Japanese Fireball Might Hit Earth One Day But Everything's Totally Fine

Image of the sun glowing. Image: Getty Images

Back in 2017, a fireball lit up the skies of Japan and no one knew what was going on.

Scientists have now figured out what the hell happened and there's a small chance it might collide with Earth one day.

The fireball thankfully crumbled into the size of a ping pong when it entered the atmosphere and was seen across Kyoto's sky, as reported by LiveScience.

The thing is, scientists have now figured out the asteroid came from a much larger parent, 2003 YT1, with a diameter of around two kilometres. It's estimated that this big boi has a six per cent chance of hitting Earth at some point in the next 10 million years. Admittedly, that's a pretty big range but still, yikes.

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2003 YT1 was first discovered in 2003 and is a binary asteroid. This means there's a primary and secondary asteroid orbiting the same axle known as a barycenter. That two kilometre asteroid is the big daddy but it has a little child, which shares its space, with around a 200 metre diameter.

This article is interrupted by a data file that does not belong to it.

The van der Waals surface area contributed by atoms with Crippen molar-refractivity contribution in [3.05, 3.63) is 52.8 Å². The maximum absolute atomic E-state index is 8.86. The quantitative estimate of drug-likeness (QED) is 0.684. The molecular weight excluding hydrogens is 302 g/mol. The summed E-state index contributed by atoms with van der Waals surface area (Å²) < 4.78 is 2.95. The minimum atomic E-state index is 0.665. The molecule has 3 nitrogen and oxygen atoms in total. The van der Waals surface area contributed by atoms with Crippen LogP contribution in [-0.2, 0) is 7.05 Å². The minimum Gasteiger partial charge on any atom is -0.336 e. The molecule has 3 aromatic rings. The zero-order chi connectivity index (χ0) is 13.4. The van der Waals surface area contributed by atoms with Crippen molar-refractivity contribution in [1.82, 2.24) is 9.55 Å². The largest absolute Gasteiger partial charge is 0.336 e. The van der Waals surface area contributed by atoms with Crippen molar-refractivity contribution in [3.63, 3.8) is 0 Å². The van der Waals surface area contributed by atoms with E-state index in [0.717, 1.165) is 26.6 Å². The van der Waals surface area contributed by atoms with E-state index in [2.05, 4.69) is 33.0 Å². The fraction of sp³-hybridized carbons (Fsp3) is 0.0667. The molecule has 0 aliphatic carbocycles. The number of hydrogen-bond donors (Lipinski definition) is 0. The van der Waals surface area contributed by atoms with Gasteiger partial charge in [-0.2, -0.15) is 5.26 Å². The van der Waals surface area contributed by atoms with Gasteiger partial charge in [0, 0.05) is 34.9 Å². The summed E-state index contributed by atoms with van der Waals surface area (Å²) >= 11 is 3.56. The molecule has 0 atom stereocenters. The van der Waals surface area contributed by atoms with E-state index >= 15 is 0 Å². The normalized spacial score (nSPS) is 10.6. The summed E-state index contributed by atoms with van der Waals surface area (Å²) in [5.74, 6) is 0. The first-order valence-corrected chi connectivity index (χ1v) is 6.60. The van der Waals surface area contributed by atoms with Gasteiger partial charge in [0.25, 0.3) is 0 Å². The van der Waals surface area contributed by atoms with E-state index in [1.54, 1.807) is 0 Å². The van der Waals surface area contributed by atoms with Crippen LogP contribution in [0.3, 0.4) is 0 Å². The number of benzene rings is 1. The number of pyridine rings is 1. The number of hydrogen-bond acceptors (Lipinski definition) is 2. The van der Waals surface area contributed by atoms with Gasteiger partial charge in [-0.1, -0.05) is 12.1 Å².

That six per cent chance is very small but it's enough for scientists to deem it potentially hazardous.

Not that I wish certain distress on future generations but let's hope that tiny window doesn't occur within our lifetime.

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